Taking the lead from George Bernard Shaw, who claimed ‘It is not disbelief that is dangerous to our society; it is belief’, we open our brand new year of programming by dedicating our annual tradition – The Wheeler Centre Gala Night – to that thorniest and most topical of themes: belief.
Eleven writers take to the stage to explore the concept of belief from whichever angle they choose – be it a polemic on their unshakeable commitment to our inalienable rights as humans, a personal account of being in the presence of God, or a tirade on the existence of hobbits.
Spanning poets and playwrights, working for children and adults across numerous genres, our merry band of storytellers are guaranteed to spark empathy, recognition, perhaps fear and possibly even outrage, as we begin as we mean to go on. We hope you’ll be entertained, surprised, provoked – and above all, inspired – as we open our 2012 season of Wheeler Centre programming.
All profits go to the Indigenous Literacy Fund.
Featuring: Alice Pung, Elliot Perlman, Kaz Cooke, Tony Birch, Lally Katz, Andy Griffiths, Randa Abdel-Fattah, Carrie Tiffany, Gillian Mears, Bob Franklin and Casey Bennetto.
Tweet at this event: #GalaNight
Andy Griffiths is one of Australia’s most popular children’s authors. He and illustrator Terry Denton have collaborated on more than 33 bestselling books since their first title, Just Tricking, was published in 1997.In Australia, Andy and Terry’s books have sold over 10 million copies, won... Read more
Gillian Mears grew up in the northern New South Wales town of Grafton. Acclaim came early, with her short story collections and novels winning major prizes. Her books include Ride a Cock Horse (1988), Fineflour (1990), winner of a Commonwealth Writers’ Prize for Best First Book, The Mint Lawn ... Read more
Elliot Perlman is an award-winning writer of one short story collection and three novels. He lives in Melbourne, where he also works as a barrister. Elliot has published the novels Three Dollars (1998), Seven Types of Ambiguity (2003) and The Street Sweeper (2011), as well as the short story collect... Read more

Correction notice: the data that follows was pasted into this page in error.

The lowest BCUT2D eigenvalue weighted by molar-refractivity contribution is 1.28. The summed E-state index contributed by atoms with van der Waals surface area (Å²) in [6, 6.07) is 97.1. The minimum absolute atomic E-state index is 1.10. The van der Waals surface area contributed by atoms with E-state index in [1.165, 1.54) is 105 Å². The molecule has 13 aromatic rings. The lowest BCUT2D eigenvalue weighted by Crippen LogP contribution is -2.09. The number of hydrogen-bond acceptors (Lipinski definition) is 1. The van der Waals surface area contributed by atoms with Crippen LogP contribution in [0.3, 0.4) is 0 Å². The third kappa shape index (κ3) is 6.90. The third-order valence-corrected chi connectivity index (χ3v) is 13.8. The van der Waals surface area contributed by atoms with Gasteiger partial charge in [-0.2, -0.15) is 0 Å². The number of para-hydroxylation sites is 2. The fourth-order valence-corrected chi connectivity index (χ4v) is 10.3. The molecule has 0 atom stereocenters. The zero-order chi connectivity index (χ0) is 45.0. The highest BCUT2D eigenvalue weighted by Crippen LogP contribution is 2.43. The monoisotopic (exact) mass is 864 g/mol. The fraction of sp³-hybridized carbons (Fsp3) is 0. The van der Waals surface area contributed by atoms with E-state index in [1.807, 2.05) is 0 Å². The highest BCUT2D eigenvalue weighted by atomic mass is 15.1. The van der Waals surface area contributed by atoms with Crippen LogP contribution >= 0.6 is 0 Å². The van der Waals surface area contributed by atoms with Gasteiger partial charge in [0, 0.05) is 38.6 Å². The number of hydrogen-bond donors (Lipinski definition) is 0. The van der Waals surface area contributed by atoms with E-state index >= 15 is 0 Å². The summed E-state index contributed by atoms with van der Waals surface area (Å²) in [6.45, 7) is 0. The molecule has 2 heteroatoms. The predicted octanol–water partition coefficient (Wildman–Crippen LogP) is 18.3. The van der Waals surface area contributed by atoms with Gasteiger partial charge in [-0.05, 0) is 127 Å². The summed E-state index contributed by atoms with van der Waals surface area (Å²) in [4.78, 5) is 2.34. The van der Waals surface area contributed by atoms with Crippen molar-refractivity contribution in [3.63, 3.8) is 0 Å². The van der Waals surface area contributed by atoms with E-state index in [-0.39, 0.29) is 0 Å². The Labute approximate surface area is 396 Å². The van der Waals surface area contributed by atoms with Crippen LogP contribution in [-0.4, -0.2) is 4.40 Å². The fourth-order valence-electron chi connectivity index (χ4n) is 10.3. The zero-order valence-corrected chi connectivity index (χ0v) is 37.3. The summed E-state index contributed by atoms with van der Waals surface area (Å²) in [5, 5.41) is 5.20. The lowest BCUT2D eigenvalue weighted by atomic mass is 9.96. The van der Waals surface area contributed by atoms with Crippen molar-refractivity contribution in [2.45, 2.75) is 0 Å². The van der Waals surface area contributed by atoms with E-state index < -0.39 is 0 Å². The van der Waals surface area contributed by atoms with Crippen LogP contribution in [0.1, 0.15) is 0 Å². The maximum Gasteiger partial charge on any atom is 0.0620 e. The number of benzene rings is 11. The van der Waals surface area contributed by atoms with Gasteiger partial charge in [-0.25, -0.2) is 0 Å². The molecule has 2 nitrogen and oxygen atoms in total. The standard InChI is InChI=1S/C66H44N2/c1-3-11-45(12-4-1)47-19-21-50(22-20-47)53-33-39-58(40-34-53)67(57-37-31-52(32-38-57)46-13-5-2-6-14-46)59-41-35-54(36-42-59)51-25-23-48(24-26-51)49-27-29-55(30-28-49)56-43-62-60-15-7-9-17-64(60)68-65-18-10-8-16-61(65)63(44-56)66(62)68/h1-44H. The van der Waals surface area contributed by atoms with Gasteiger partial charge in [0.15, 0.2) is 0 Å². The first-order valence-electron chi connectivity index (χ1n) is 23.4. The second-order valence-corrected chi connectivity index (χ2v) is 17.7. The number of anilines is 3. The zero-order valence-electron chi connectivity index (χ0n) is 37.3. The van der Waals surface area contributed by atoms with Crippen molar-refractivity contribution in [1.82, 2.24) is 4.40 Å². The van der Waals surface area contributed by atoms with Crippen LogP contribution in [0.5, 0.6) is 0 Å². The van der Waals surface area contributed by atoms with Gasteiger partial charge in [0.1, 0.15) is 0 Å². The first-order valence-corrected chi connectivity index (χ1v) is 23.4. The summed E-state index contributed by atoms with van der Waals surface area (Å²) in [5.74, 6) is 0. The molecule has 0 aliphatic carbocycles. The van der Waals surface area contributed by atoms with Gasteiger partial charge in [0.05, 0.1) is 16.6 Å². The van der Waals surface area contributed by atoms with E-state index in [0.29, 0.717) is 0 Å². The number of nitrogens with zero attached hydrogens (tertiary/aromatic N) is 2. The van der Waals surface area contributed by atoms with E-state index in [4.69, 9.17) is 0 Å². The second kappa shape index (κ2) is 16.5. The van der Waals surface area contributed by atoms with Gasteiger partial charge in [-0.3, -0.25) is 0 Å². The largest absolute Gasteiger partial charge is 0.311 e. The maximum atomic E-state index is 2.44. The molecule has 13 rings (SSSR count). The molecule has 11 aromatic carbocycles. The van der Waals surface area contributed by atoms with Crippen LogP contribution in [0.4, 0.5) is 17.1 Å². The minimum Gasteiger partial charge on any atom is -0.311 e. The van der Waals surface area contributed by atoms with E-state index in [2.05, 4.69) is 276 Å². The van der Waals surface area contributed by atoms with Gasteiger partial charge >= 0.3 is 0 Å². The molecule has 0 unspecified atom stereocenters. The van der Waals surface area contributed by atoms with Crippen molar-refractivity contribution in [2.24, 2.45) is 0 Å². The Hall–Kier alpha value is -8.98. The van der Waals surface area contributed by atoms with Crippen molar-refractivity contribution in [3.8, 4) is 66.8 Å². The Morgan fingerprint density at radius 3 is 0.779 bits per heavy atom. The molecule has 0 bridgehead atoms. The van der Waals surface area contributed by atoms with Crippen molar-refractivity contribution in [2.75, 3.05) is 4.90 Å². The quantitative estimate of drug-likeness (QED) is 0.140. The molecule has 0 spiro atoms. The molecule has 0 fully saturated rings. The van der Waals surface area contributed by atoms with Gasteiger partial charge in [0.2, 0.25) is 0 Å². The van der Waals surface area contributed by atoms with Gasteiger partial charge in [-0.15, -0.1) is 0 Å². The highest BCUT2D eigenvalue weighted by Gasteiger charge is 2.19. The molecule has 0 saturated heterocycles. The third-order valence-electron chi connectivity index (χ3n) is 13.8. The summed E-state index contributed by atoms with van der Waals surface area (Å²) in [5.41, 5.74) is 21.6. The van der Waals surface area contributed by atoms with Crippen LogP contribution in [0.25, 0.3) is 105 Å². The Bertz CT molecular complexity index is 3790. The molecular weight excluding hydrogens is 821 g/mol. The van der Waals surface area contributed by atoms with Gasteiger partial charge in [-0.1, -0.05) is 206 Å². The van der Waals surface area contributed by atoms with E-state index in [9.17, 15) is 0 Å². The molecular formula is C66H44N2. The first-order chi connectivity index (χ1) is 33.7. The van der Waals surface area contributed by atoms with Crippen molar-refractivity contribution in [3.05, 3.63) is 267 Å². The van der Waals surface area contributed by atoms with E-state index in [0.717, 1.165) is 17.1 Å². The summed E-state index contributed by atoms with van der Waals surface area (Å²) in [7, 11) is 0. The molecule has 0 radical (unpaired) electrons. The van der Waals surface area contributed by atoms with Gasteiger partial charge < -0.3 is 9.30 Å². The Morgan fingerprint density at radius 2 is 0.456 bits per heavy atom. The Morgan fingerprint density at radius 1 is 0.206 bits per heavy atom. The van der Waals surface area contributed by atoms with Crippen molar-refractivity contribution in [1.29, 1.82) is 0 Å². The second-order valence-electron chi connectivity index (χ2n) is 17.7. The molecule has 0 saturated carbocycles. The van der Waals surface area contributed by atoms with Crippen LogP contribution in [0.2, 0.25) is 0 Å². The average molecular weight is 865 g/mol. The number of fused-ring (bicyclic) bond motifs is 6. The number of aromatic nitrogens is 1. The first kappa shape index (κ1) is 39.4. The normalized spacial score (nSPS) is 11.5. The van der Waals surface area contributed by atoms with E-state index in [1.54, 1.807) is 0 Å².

Casey Bennetto is an award-winning writer, musician and radio broadcaster. He wrote the musical KEATING!, hosts the program Superfluity on Melbourne’s 3RRR, and has appeared in places as diverse as ABCTV’s Spicks and Specks, the Melbourne International Arts Festival and the Festival of Dangerous... Read more
Bob Franklin is a highly respected writer, actor and comedian (perhaps most recognisable from The Librarians, Stupid Stupid Men and Thank God You’re Here). He recently wrote and directed a short film called Corrections and has several other projects in pipelines. Bob’s work has been described in... Read more
Lally Katz is an award-winning Melbourne based playwright. Her play Goodbye Vaudeville Charlie Mudd premiered at Malthouse Theatre and won the Louis Esson Prize for Drama at the 2009 Victorian Premier’s Literary Awards. Lally is a graduate of the University of Melbourne’s School of Studies in Cr... Read more
Tony Birch is a founding member of the Melbourne School of Discontent. He has published three novels; The White Girl, Ghost River and Blood. He is also the author of Shadowboxing and three short story collections, Father’s Day, The Promise and Common People. In 2017 he was awarded the Pa... Read more
Alice Pung is an award-winning Australian writer whose books include the bestselling memoirs Unpolished Gem (2006) and Her Father’s Daughter (2011), and the novel Laurinda (2014). She is the editor of the anthology Growing Up Asian in Australia (2008), and created the Marly books for Penguin... Read more
Kaz Cooke is a former reporter and cartoonist turned history detective. She is also the author of the bestselling books Up The Duff, Kidwrangling, Girl Stuff, Girl Stuff 8–12, Women’s Stuff, and the children’s picture books Wanda Linda Goes Berserk and The Terrible Underpants. Her new nov... Read more
Randa Abdel-Fattah is a well-known writer and scholar who is currently a postdoctoral research fellow in the Department of Sociology at Macquarie University, Sydney. Her books include Islamophobia and Everyday Multiculturalism and she serves on the editorial boards of Journal of the Contempora... Read more
Carrie Tiffany was born in West Yorkshire and grew up in Western Australia. She spent her early twenties working as a park ranger in Central Australia. Her first novel, Everyman’s Rules for Scientific Living (2005), was shortlisted for the Orange Prize, the Miles Franklin Literary Award, the Guard... Read more
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